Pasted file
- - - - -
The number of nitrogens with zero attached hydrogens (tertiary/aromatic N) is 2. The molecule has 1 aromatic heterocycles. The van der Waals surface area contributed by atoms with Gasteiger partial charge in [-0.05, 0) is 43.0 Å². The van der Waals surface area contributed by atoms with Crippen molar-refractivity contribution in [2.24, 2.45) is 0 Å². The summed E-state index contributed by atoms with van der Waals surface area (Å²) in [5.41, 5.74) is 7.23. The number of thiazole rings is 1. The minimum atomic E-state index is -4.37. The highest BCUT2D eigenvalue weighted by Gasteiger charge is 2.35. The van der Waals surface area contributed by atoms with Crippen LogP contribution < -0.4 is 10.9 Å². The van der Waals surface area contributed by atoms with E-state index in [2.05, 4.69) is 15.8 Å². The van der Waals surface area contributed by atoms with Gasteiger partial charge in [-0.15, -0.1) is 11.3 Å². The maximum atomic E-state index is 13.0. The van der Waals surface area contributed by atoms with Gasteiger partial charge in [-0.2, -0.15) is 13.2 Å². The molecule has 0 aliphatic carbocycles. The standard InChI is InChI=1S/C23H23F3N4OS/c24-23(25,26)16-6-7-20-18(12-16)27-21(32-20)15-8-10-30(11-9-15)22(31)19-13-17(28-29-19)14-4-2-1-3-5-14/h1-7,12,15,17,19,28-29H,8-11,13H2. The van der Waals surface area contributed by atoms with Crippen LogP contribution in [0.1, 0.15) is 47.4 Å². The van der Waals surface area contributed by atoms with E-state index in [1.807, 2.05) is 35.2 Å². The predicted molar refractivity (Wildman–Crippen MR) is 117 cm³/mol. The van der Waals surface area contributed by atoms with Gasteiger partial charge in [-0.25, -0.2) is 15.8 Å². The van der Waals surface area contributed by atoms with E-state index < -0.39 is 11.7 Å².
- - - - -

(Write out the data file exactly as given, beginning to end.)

The number of nitrogens with zero attached hydrogens (tertiary/aromatic N) is 2. The molecule has 1 aromatic heterocycles. The van der Waals surface area contributed by atoms with Gasteiger partial charge in [-0.05, 0) is 43.0 Å². The van der Waals surface area contributed by atoms with Crippen molar-refractivity contribution in [2.24, 2.45) is 0 Å². The summed E-state index contributed by atoms with van der Waals surface area (Å²) in [5.41, 5.74) is 7.23. The number of thiazole rings is 1. The minimum atomic E-state index is -4.37. The highest BCUT2D eigenvalue weighted by Gasteiger charge is 2.35. The van der Waals surface area contributed by atoms with Crippen LogP contribution < -0.4 is 10.9 Å². The van der Waals surface area contributed by atoms with E-state index in [2.05, 4.69) is 15.8 Å². The van der Waals surface area contributed by atoms with Gasteiger partial charge in [-0.15, -0.1) is 11.3 Å². The maximum atomic E-state index is 13.0. The van der Waals surface area contributed by atoms with Gasteiger partial charge in [-0.2, -0.15) is 13.2 Å². The molecule has 0 aliphatic carbocycles. The standard InChI is InChI=1S/C23H23F3N4OS/c24-23(25,26)16-6-7-20-18(12-16)27-21(32-20)15-8-10-30(11-9-15)22(31)19-13-17(28-29-19)14-4-2-1-3-5-14/h1-7,12,15,17,19,28-29H,8-11,13H2. The van der Waals surface area contributed by atoms with Crippen LogP contribution in [0.1, 0.15) is 47.4 Å². The van der Waals surface area contributed by atoms with E-state index in [1.807, 2.05) is 35.2 Å². The predicted molar refractivity (Wildman–Crippen MR) is 117 cm³/mol. The van der Waals surface area contributed by atoms with Gasteiger partial charge in [-0.25, -0.2) is 15.8 Å². The van der Waals surface area contributed by atoms with E-state index < -0.39 is 11.7 Å².